Sorrow and Guilt

Are you re-thinking, over and over again, whether you chose the right time to euthanize your dog? Do you worry that you didn’t try hard enough to find the best possible care for her? Are you blaming yourself for the mistakes you think you made? Perhaps you should have fed her a different diet? Perhaps you should have taken her to the vet sooner? Maybe it was the time you yelled in anger that made her sick, or the time you left her at the kennel where she barked all night. You are not alone. All of us who have deeply loved our dogs experience such doubt and guilt….and, of course, deep sorrow.

Try to focus on all the positive aspects of your relationship with your dog, and give yourself credit for all the good things you did for her. Try to understand that doubting yourself and blaming yourself are normal and natural, but are not rational or realistic. It is 100% certain that you did the very best you could for your dog.

Don’t be reluctant to seek comfort and support in dealing with the grief and guilt you are experiencing. There are many resources you can use. Here are some suggestions:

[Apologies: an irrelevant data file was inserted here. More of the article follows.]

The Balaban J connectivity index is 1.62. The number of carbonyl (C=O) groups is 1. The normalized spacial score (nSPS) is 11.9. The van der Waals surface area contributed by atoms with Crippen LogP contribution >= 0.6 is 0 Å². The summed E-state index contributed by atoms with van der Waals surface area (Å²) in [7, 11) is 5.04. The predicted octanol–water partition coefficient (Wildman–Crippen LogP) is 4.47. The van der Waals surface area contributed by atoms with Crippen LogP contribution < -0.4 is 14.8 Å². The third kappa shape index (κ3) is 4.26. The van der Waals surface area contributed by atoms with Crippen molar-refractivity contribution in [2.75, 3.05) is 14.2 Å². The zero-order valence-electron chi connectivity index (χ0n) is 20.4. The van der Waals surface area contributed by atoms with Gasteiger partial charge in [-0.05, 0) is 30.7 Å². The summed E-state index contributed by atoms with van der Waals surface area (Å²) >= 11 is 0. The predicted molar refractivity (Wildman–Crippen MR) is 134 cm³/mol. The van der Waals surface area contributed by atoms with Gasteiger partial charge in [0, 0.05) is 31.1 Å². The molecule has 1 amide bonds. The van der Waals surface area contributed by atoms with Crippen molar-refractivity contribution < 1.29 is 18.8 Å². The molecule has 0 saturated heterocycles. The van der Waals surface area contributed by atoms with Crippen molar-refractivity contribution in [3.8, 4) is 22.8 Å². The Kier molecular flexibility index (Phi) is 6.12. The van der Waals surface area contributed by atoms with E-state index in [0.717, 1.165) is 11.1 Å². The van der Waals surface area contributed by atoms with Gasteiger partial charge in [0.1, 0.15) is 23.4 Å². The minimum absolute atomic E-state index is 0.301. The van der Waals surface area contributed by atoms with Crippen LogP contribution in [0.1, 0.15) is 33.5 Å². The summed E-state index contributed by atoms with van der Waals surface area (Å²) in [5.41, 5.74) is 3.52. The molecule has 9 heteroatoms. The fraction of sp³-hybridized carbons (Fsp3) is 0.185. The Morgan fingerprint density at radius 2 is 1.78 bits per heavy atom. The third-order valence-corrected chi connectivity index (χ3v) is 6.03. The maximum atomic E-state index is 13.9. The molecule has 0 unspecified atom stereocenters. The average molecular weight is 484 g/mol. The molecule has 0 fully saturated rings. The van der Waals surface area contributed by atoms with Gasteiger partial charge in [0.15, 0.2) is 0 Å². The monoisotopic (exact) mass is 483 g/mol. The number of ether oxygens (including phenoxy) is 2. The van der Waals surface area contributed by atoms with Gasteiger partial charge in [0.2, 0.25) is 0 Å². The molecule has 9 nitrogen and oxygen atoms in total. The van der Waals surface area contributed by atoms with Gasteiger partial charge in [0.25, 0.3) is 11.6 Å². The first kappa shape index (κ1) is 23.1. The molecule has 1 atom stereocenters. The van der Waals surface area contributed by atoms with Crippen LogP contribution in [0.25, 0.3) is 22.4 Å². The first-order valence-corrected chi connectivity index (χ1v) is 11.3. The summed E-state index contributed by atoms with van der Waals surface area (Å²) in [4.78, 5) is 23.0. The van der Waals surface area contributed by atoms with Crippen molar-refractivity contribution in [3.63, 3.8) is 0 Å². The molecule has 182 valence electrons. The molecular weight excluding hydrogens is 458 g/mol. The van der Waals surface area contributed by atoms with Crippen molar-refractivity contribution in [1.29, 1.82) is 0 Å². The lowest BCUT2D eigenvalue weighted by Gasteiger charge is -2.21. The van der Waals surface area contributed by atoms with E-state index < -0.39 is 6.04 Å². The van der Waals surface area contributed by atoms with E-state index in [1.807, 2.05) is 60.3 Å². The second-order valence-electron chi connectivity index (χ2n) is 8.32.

Pet Loss Hotlines:

Pet loss hotlines tend to come and go, but those listed below have been consistent over time.  

 

Pet Loss Support Hotline, University of California at Davis, School of Veterinary Medicine
The phone number is toll free, 800-565-1526. This program, operated by trained veterinary students, offers compassion and resources to help support owners grieving the loss of a beloved pet. In the process, veterinary students are taught communication skills and compassion that will be invaluable when they enter the profession.

Colorado State University Pet Loss Resources

At the Colorado State website you’ll find listings of local resources.

Books

Do an internet search for books on pet loss.  You’ll find quite a number of them, and one may strike just the right approach to help get you through a very difficult time.